‘Nobody here,’ I reported back and as I said it a door creaked open and a red faced man appeared, fastening his trouser buttons. 

‘We’re closed,’ he said. 

‘We booked a room, a double,’ I replied.

‘Ah. In that case, sir, madam, you’re very welcome. Sorry, I was just flushing out my pipes when you rang.’

I could feel Marigold shaking with suppressed laughter behind me at this perceived euphemism. 

‘Beer pipes,’ I said, firmly.

‘That's right, sir. Clean as a whistle now. Anyway, I’ve put you in our garden suite. There's a lovely view of the duck pond and it has a fully equipped kitchen area if madam wishes to be so inclined. Please follow me.’

He set off at a gallop. I looked at ‘madam’ and suspected she would not be inclined to do any cooking tonight.

We walked up a very narrow, very dark set of creaking steps to an equally gloomy landing. It was four o’clock in the afternoon, but up here it was like an eclipse of the sun.

‘Here we are, sir, madam,’ he announced, stepping to one side so we could squeeze past.

The colour scheme, a lot more colour than scheme, had vomit  as the dominant shade. A blind person would have difficulty living in this room without feeling nauseous. A small seating area with two vinyl armchairs, a tiny kitchen with a single electric hob, and a separate dining area with a tilted table and two mismatched chairs. A gloomy bedroom contained a sagging double bed with a faded yellow cover bed and a wardrobe gaping open on one side due to a broken hinge. Yes, this would be luxury for some poor unfortunate, but we aren't homeless refugees.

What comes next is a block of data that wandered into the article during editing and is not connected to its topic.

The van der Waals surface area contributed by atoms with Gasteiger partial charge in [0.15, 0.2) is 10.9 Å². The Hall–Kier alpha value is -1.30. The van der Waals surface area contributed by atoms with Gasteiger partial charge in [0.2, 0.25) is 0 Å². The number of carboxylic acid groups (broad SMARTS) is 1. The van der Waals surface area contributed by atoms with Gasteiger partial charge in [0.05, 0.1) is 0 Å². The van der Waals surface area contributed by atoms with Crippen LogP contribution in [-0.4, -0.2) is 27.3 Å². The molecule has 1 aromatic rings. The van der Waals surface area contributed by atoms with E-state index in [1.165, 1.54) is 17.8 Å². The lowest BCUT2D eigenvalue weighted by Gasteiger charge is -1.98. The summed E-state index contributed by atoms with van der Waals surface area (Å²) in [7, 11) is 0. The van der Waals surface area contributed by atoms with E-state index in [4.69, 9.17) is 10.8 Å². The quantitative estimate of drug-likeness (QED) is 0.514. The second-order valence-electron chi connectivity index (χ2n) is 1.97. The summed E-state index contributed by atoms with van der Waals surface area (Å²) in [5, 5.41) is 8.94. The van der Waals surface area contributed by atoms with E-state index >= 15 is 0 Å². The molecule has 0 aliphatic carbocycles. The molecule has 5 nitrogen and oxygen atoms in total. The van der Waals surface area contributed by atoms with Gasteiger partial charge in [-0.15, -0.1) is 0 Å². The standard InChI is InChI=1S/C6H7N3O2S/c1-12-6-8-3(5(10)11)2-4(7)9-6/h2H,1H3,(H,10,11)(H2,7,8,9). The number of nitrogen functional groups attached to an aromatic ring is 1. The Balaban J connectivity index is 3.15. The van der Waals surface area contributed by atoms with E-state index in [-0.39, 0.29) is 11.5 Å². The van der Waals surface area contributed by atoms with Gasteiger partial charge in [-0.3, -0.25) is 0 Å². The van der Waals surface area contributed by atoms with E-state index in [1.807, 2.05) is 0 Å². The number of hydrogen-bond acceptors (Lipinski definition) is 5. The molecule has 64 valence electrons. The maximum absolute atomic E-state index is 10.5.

‘The bathroom is just through there,’ our host called out, waving a grubby hand towards a large stained patch of wallpaper. We didn't bother to inspect the bathroom. Just as well, probably.

We left, fairly speedily, instead. We parked the car in a quiet road and wandered around for a bit before finding a delightful hotel and an even more delightful room available for weary travellers. The room, the bed, the bathroom were ultra modern and very clean. Yes, it was more expensive  than ‘duck pond towers’ but not by very much. Sometimes, you really do get what you pay for.

‘Madam will be checking your pipes later,’ Marigold hissed as we went back downstairs to seek out a coffee bar. ‘Hope they're  well flushed out.’ 

I reminded her of her self proclaimed Indian wife status which called for respectful decorum at all times and told her to keep well behind me as we walked through the town. She didn't appear to hear me.



Not the actual room, but not a million miles away.

This us much more like it.

Not too shabby, eh? Yes, more money than the other place, but we just about thought it was worth it.

Ooh, a wet room. You could invite twenty other people along to shower with you here. No, of course not!

Will early mornings be like this in England? Of course they will. Won't they?